Looking like a holiday card, this view of the lunar eclipse was taken by Stu Atkinson in the UK
For the first time in almost four centuries a total lunar eclipse coincided with the solstice – mid-winter for northern hemisphere skywatchers and mid-summer for the southern hemisphere. For those with a clear view of the sky (I was not that lucky!), the entire event was visible from North America, Greenland and Iceland, while western Europe saw the beginning stages before moonset and western Asia got the later stages after moonrise. Australia also saw the late stages of the eclipse.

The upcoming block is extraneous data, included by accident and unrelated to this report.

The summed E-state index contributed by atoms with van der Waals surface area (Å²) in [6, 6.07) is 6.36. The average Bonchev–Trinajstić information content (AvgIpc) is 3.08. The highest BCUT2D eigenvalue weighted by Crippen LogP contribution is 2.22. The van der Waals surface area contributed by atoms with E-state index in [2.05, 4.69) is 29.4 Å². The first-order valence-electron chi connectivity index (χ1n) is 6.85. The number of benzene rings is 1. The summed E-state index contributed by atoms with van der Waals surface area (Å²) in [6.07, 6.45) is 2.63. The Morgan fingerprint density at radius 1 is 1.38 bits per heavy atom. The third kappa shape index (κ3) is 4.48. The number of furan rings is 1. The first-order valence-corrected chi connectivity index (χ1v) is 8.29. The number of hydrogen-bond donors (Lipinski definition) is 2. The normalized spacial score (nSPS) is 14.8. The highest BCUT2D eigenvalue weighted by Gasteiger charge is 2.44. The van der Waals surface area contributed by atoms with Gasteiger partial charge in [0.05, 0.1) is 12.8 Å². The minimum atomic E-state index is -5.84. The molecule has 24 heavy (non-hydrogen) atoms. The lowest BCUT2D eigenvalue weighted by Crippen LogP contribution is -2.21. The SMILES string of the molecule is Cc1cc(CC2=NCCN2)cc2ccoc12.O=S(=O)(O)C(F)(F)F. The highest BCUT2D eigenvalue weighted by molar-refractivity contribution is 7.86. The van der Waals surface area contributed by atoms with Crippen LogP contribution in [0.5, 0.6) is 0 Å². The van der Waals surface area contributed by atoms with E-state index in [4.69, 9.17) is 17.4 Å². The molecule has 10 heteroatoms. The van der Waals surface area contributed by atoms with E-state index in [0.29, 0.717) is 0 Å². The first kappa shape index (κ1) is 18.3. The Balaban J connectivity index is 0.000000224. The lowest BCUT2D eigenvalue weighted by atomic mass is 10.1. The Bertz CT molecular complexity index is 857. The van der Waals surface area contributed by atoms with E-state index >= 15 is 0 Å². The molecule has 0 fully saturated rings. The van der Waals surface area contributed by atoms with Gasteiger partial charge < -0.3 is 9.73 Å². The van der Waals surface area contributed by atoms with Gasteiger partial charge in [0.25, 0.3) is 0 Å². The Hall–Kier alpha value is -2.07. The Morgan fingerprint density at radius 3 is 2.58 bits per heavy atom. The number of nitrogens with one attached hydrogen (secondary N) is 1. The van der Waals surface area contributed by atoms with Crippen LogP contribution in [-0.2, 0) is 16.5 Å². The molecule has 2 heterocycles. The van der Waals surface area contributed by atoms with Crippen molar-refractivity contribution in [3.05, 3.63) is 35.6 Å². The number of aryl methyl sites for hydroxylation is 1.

People with clear skies in the northern hemisphere saw the Moon transformed into a “coppery orb,” as Tony Hoffman from Queens, New York called it (see his image below.) The Moon didn’t disappear completely, as the residual light from its surface is refracted by our atmosphere, resulting in the Moon turning a coppery, red or brown color. The eclipse lasted for about three and a half hours. See some images and videos from around the world, below. Clicking on each image will bring you to the original source. (…) Read the rest of Lunar Eclipse Images From Around the World, Dec. 21, 2010 (781 words)
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(C) nancy for Universe Today, 2010. | Permalink | 4 comments | Add to del.icio.us Post
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